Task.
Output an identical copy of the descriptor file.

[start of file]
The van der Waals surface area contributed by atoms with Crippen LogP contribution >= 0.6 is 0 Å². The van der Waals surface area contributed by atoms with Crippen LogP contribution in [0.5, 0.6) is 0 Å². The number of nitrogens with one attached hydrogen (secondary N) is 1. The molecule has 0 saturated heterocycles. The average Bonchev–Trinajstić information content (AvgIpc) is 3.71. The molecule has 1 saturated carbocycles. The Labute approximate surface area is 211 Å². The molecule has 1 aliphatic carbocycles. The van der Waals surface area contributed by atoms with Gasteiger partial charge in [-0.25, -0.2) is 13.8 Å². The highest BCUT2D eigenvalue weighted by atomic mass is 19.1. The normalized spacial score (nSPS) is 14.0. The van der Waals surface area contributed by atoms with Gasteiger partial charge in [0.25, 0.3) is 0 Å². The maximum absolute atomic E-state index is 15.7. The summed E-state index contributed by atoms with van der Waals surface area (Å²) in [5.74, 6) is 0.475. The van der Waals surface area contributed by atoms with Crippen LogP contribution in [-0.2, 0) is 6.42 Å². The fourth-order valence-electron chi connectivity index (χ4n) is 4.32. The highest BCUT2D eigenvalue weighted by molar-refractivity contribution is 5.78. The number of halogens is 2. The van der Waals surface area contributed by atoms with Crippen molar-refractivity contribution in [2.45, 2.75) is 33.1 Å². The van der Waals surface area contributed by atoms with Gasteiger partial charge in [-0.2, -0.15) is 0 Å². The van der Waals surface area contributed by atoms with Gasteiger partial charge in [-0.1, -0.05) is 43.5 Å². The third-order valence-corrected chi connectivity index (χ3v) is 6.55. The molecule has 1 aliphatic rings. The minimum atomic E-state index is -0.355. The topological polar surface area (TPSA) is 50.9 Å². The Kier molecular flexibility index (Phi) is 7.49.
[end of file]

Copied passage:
The van der Waals surface area contributed by atoms with Crippen LogP contribution >= 0.6 is 0 Å². The van der Waals surface area contributed by atoms with Crippen LogP contribution in [0.5, 0.6) is 0 Å². The number of nitrogens with one attached hydrogen (secondary N) is 1. The molecule has 0 saturated heterocycles. The average Bonchev–Trinajstić information content (AvgIpc) is 3.71. The molecule has 1 saturated carbocycles. The Labute approximate surface area is 211 Å². The molecule has 1 aliphatic carbocycles. The van der Waals surface area contributed by atoms with Gasteiger partial charge in [-0.25, -0.2) is 13.8 Å². The highest BCUT2D eigenvalue weighted by atomic mass is 19.1. The normalized spacial score (nSPS) is 14.0. The van der Waals surface area contributed by atoms with Gasteiger partial charge in [0.25, 0.3) is 0 Å². The maximum absolute atomic E-state index is 15.7. The summed E-state index contributed by atoms with van der Waals surface area (Å²) in [5.74, 6) is 0.475. The van der Waals surface area contributed by atoms with Crippen LogP contribution in [-0.2, 0) is 6.42 Å². The fourth-order valence-electron chi connectivity index (χ4n) is 4.32. The highest BCUT2D eigenvalue weighted by molar-refractivity contribution is 5.78. The number of halogens is 2. The van der Waals surface area contributed by atoms with Crippen molar-refractivity contribution in [2.45, 2.75) is 33.1 Å². The van der Waals surface area contributed by atoms with Gasteiger partial charge in [-0.2, -0.15) is 0 Å². The van der Waals surface area contributed by atoms with Gasteiger partial charge in [-0.1, -0.05) is 43.5 Å². The third-order valence-corrected chi connectivity index (χ3v) is 6.55. The molecule has 1 aliphatic rings. The minimum atomic E-state index is -0.355. The topological polar surface area (TPSA) is 50.9 Å². The Kier molecular flexibility index (Phi) is 7.49.